– Makyen
    Aug 27, 2022 at 17:34

2 Answers 2

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I think this is a good idea.

I think it's good that we have multiple opportunities to allow a question to be reviewed for reopening by an edit. Perhaps an edit failed to address a close reason or some other close reason also applies to the question, and the question received a comment to that effect or reviewers reviewed the question with that other reason. In that case, one should be able to make another edit to address that feedback and have it reviewed for reopening again.

However, if the question repeatedly makes it through reopen review without reviewers reopening the question, then either the question is fundamentally unsalvageable, the edits fail to address (possibly another rule about) why it's not a good fit, or it's not as clear to reviewers that the question is indeed within the site's rules as it is to the editor making the edit. In those cases, it's better for them to make a post on the site's per-site meta explaining in detail why the question meets site guidelines rather than leaving it up to reviewers to try and make out why. In the first two cases, they can then get a proper detailed explanation as to why the question is fundamentally not a good fit or what other untouched part of the question needs to be edited, and in the third, once the reasons for reopening are clearer, it greatly increases the chance that it will actually get reopened.

My solution is simple: only allow at most three edits with the review box checked after a closure. This limit should apply in total for edits from all users, because I don't believe anything would change in the cases above even if someone else makes an edit, and this will also guard against sockpuppets. Also, of course, this should be reset every time the question gets reopened and re-closed. As I said, multiple reopen reviews through edits aren't a problem, but once the question has had three shots through the review queue, it's better for someone to raise a meta question instead.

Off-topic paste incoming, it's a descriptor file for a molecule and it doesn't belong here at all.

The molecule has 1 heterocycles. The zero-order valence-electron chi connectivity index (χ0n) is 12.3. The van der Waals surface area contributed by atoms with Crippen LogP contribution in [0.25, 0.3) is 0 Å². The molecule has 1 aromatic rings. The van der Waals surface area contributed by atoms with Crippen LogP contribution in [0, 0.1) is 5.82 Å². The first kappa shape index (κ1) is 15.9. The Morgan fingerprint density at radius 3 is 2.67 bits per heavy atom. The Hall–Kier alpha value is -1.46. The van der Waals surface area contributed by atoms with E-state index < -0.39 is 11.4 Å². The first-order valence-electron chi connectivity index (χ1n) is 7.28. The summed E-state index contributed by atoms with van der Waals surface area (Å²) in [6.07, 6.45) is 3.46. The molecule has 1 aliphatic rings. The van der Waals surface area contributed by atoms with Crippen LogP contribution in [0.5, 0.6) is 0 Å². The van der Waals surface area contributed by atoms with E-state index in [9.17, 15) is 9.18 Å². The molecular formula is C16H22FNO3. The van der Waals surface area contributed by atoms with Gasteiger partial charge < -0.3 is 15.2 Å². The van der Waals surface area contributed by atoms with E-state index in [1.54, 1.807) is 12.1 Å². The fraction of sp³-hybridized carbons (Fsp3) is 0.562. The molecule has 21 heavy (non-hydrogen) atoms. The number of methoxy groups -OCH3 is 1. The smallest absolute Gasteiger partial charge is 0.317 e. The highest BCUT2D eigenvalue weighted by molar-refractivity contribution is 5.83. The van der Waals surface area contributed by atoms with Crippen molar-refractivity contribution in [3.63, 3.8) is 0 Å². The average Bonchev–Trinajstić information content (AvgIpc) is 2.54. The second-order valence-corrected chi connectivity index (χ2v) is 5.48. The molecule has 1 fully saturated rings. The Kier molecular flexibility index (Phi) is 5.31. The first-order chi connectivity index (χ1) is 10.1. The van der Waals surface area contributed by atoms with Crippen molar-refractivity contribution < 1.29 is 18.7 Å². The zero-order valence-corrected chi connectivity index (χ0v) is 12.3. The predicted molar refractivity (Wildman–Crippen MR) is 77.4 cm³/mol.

On smaller sites where there isn't much crowd on the site meta and review is the only place where discussion on closing/reopening questions takes place, keep in mind that the checkbox isn't the only way to add questions to review: one can also vote to reopen. If the author edits and has 250+ reputation, or another editor has 3,000+ reputation, they can edit and vote to reopen at the same time. This can't be abused because it's already limited, since if the vote fails to reopen the post one has to wait for the vote to age away plus an additional 14 days before voting again.